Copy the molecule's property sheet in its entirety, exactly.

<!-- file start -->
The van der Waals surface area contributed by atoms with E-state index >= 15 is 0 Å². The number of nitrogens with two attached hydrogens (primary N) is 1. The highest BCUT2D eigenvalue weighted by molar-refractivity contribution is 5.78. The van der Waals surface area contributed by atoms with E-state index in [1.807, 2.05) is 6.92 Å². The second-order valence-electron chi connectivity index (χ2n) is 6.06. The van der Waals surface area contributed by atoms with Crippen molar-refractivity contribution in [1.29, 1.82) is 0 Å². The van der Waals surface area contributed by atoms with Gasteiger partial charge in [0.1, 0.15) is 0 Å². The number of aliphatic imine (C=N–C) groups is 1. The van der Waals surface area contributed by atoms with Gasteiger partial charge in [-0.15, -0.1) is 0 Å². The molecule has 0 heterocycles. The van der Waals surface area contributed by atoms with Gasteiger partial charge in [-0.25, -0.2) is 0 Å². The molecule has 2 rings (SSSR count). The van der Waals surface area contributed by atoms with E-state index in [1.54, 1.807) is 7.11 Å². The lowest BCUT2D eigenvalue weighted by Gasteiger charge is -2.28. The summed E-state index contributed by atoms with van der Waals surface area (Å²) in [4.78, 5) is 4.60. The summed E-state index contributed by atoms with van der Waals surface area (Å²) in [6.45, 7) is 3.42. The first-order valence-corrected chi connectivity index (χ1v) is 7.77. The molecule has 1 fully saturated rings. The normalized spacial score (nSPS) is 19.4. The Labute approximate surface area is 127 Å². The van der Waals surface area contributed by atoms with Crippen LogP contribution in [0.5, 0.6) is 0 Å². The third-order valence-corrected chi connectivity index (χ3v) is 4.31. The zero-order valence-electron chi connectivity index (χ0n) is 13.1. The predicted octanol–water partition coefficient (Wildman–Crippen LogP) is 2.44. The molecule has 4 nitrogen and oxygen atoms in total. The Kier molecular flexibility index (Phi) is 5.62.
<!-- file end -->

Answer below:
The van der Waals surface area contributed by atoms with E-state index >= 15 is 0 Å². The number of nitrogens with two attached hydrogens (primary N) is 1. The highest BCUT2D eigenvalue weighted by molar-refractivity contribution is 5.78. The van der Waals surface area contributed by atoms with E-state index in [1.807, 2.05) is 6.92 Å². The second-order valence-electron chi connectivity index (χ2n) is 6.06. The van der Waals surface area contributed by atoms with Crippen molar-refractivity contribution in [1.29, 1.82) is 0 Å². The van der Waals surface area contributed by atoms with Gasteiger partial charge in [0.1, 0.15) is 0 Å². The number of aliphatic imine (C=N–C) groups is 1. The van der Waals surface area contributed by atoms with Gasteiger partial charge in [-0.15, -0.1) is 0 Å². The molecule has 0 heterocycles. The van der Waals surface area contributed by atoms with Gasteiger partial charge in [-0.25, -0.2) is 0 Å². The molecule has 2 rings (SSSR count). The van der Waals surface area contributed by atoms with E-state index in [1.54, 1.807) is 7.11 Å². The lowest BCUT2D eigenvalue weighted by Gasteiger charge is -2.28. The summed E-state index contributed by atoms with van der Waals surface area (Å²) in [4.78, 5) is 4.60. The summed E-state index contributed by atoms with van der Waals surface area (Å²) in [6.45, 7) is 3.42. The first-order valence-corrected chi connectivity index (χ1v) is 7.77. The molecule has 1 fully saturated rings. The normalized spacial score (nSPS) is 19.4. The Labute approximate surface area is 127 Å². The van der Waals surface area contributed by atoms with Crippen LogP contribution in [0.5, 0.6) is 0 Å². The third-order valence-corrected chi connectivity index (χ3v) is 4.31. The zero-order valence-electron chi connectivity index (χ0n) is 13.1. The predicted octanol–water partition coefficient (Wildman–Crippen LogP) is 2.44. The molecule has 4 nitrogen and oxygen atoms in total. The Kier molecular flexibility index (Phi) is 5.62.